The mark gets thirsty, every time. Fill up his glass with the mostly empty pitcher, apologize to the date for not having more, and you’re done.
In more than seventy years of doing this, I’ve had one guy – one guy – not have water on the table when I walked up to him. One guy. And when he saw me, he asked for water, so I just found an empty glass, filled it, and it was done.
A few have been brim-full, or have been that sparkly shit. When that happens, it’s easy. Just pour into it, anyway, like an idiot. Big grin, the works. They’ll make a fuss and draw a little attention, but just apologize a whole lot in Italian and mop up what you can with the towel.
I know what you’re thinking: it’d be easier to shoot ‘em. But I already told you: I don’t work with guns.
The stuff works slow. Takes a full twelve hours. But once you’ve taken even a sip, it’s done. And there’s no going back. There’s no antidote for what Poppa called “the manna”.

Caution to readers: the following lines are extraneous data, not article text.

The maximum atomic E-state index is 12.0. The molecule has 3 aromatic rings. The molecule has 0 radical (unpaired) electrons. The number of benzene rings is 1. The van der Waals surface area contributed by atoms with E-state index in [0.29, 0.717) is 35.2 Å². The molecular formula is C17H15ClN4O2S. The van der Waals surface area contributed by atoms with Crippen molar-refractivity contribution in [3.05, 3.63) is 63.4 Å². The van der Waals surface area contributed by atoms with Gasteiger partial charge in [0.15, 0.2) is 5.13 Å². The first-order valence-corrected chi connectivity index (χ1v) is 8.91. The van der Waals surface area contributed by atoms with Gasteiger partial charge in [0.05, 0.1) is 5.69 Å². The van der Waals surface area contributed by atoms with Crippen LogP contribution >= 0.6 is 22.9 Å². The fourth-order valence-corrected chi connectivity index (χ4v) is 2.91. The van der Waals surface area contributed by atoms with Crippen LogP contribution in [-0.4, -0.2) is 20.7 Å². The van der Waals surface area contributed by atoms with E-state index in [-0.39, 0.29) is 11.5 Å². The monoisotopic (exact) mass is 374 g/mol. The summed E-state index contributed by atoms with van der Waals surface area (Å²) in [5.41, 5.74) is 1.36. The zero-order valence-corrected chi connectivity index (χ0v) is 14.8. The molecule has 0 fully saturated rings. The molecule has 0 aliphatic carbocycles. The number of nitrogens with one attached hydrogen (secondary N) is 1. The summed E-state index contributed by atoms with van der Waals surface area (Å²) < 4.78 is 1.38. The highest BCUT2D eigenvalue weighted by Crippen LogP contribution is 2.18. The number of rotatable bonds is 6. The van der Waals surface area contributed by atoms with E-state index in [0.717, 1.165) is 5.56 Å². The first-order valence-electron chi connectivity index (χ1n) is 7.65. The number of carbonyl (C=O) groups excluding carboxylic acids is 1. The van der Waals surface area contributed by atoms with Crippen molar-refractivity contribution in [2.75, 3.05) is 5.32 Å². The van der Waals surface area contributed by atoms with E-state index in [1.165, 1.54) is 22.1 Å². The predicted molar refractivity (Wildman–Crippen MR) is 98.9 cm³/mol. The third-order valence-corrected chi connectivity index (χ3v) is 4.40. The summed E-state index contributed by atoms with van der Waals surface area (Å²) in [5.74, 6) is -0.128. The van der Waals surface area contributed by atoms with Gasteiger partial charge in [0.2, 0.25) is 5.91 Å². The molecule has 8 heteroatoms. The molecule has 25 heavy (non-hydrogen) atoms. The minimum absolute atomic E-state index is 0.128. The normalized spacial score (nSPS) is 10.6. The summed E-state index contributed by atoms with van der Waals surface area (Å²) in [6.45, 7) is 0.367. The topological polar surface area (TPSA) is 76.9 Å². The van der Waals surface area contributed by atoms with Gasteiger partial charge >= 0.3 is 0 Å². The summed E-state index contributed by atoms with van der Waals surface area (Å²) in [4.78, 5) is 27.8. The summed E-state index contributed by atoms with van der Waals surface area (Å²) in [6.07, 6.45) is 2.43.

She’ll see the towel on my arm, I’ll pour the water. She’ll take a sip, not even look at me. I’m in and out, all in less than thirty minutes.
Whoever’s running the outfit now must know I’m down to my last bottle, that this is my last quarter I’m using on a bitch who slept with a married capo, stabbed him in the eye, fucked his friend, and – the worst part — ripped him off. They don’t say it, but my guess is she’s got something on the capo, too. Something the police would love to see.
It’ll all be over soon. I’ll be back in the car headed south to my eggs, mid-day tits, and Mexican food in no time. I may even remind those guys that I used all the stuff – Poppa said it would probably happen in my lifetime. No more manna.
Well. No more they know about.
© 2013 by Benjamin J. Kirby
All rights reserved.
Originally published at terribleminds for a flash fiction challenge.